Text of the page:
OSHA requirements are set by statute, standards and regulations. Our interpretation letters explain these requirements and how they apply to particular circumstances, but they cannot create additional employer obligations. This letter constitutes OSHA's interpretation of the requirements discussed. Note that our enforcement guidance may be affected by changes to OSHA rules. Also, from time to time we update our guidance in response to new information. To keep apprised of such developments, you can consult OSHA's website at http://www.osha.gov.

September 9, 1993

Mr. Neil E. Sherman, M.S.
Senior Industrial Hygienist
Compliance Services
4505 Highway 30
Ely, Iowa 52227

Dear Mr. Sherman:

This is in response to your letter of May 5, addressed to Ms. Patricia K. Clark, former Director of this office, and to the telephone communication with Mr. James C. Dillard of my staff, in which you requested an interpretation of "particular workplace" as used at 29 CFR 1910.165(b)(5), Employee alarm systems. We apologize for the delay in our response.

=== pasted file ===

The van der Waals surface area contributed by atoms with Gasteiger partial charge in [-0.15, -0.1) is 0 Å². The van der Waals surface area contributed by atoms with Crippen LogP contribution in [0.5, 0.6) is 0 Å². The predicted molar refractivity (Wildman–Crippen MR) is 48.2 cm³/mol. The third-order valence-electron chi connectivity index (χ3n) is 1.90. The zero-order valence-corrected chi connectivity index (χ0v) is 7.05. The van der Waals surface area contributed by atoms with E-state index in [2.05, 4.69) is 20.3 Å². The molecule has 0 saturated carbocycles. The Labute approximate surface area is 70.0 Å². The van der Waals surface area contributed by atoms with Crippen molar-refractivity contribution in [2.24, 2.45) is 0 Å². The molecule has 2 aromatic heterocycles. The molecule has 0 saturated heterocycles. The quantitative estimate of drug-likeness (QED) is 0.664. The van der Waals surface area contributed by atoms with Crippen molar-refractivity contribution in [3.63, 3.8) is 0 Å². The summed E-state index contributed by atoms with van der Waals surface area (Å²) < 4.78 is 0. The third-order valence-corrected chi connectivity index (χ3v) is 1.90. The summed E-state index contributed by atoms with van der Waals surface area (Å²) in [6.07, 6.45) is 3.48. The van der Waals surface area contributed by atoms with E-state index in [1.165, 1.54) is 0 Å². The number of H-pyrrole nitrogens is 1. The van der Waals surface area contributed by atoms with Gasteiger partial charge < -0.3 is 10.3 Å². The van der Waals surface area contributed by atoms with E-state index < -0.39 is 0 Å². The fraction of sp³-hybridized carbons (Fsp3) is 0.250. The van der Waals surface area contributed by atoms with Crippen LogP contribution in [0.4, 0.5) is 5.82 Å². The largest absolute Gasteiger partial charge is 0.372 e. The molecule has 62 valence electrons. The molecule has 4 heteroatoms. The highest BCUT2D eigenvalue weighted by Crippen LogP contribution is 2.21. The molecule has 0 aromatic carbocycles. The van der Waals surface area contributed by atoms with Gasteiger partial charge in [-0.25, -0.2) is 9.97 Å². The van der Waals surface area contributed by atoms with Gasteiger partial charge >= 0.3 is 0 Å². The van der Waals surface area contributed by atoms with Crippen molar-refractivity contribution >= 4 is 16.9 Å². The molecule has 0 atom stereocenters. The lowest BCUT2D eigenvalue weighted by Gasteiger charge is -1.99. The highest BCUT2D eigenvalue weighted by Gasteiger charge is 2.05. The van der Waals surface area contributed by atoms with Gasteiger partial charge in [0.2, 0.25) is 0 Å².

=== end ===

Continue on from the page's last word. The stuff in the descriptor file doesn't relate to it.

Specifically, you requested clarifications on whether the distribution of employees into the three structurally distinct work areas constitutes three "particular workplaces", and on whether the "10 or fewer" requirement of 1910.165(b)(5) applies when employees are distributed by way of "structurally distinct areas".

A "particular workplace" applies to an entirely separate building. Based on the particulars of your letter, and on the June 24, telephone conversation in which you stated that the "three separate buildings are tied together by a corridor or walkway", each one of the structurally separated buildings, with its own two means of exit, constitutes a "particular workplace". The distribution of employees as described in your letter constitutes three particular workplaces; therefore, the requirements of 1910.165(b)(5) apply separately to each of the three structurally independent buildings.

If you have additional questions, please feel free to contact Mr. Dillard.

Sincerely,



Raymond E. Donnelly, Director
Office of General Industry
Compliance Assistance